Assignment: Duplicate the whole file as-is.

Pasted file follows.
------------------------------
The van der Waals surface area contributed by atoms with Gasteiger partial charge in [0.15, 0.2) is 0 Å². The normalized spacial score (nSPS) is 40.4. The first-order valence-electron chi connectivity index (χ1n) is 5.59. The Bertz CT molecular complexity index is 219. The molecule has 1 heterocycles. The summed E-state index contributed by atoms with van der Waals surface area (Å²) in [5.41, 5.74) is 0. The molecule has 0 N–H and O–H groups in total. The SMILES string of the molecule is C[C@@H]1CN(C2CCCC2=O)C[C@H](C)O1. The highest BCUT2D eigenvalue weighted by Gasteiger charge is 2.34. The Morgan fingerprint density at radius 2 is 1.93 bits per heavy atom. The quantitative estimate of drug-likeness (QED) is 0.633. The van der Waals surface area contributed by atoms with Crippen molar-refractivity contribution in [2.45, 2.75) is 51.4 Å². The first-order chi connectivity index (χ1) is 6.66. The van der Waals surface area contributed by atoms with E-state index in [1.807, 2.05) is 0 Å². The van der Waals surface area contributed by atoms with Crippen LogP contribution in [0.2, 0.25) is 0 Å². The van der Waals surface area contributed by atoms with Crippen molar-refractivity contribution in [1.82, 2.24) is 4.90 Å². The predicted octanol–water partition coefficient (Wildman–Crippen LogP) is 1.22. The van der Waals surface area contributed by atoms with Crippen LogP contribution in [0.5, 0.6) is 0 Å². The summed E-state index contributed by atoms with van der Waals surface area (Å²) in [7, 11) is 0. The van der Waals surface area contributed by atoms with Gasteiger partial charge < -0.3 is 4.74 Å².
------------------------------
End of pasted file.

The van der Waals surface area contributed by atoms with Gasteiger partial charge in [0.15, 0.2) is 0 Å². The normalized spacial score (nSPS) is 40.4. The first-order valence-electron chi connectivity index (χ1n) is 5.59. The Bertz CT molecular complexity index is 219. The molecule has 1 heterocycles. The summed E-state index contributed by atoms with van der Waals surface area (Å²) in [5.41, 5.74) is 0. The molecule has 0 N–H and O–H groups in total. The SMILES string of the molecule is C[C@@H]1CN(C2CCCC2=O)C[C@H](C)O1. The highest BCUT2D eigenvalue weighted by Gasteiger charge is 2.34. The Morgan fingerprint density at radius 2 is 1.93 bits per heavy atom. The quantitative estimate of drug-likeness (QED) is 0.633. The van der Waals surface area contributed by atoms with Crippen molar-refractivity contribution in [2.45, 2.75) is 51.4 Å². The first-order chi connectivity index (χ1) is 6.66. The van der Waals surface area contributed by atoms with E-state index in [1.807, 2.05) is 0 Å². The van der Waals surface area contributed by atoms with Crippen LogP contribution in [0.2, 0.25) is 0 Å². The van der Waals surface area contributed by atoms with Crippen molar-refractivity contribution in [1.82, 2.24) is 4.90 Å². The predicted octanol–water partition coefficient (Wildman–Crippen LogP) is 1.22. The van der Waals surface area contributed by atoms with Crippen LogP contribution in [0.5, 0.6) is 0 Å². The summed E-state index contributed by atoms with van der Waals surface area (Å²) in [7, 11) is 0. The van der Waals surface area contributed by atoms with Gasteiger partial charge < -0.3 is 4.74 Å².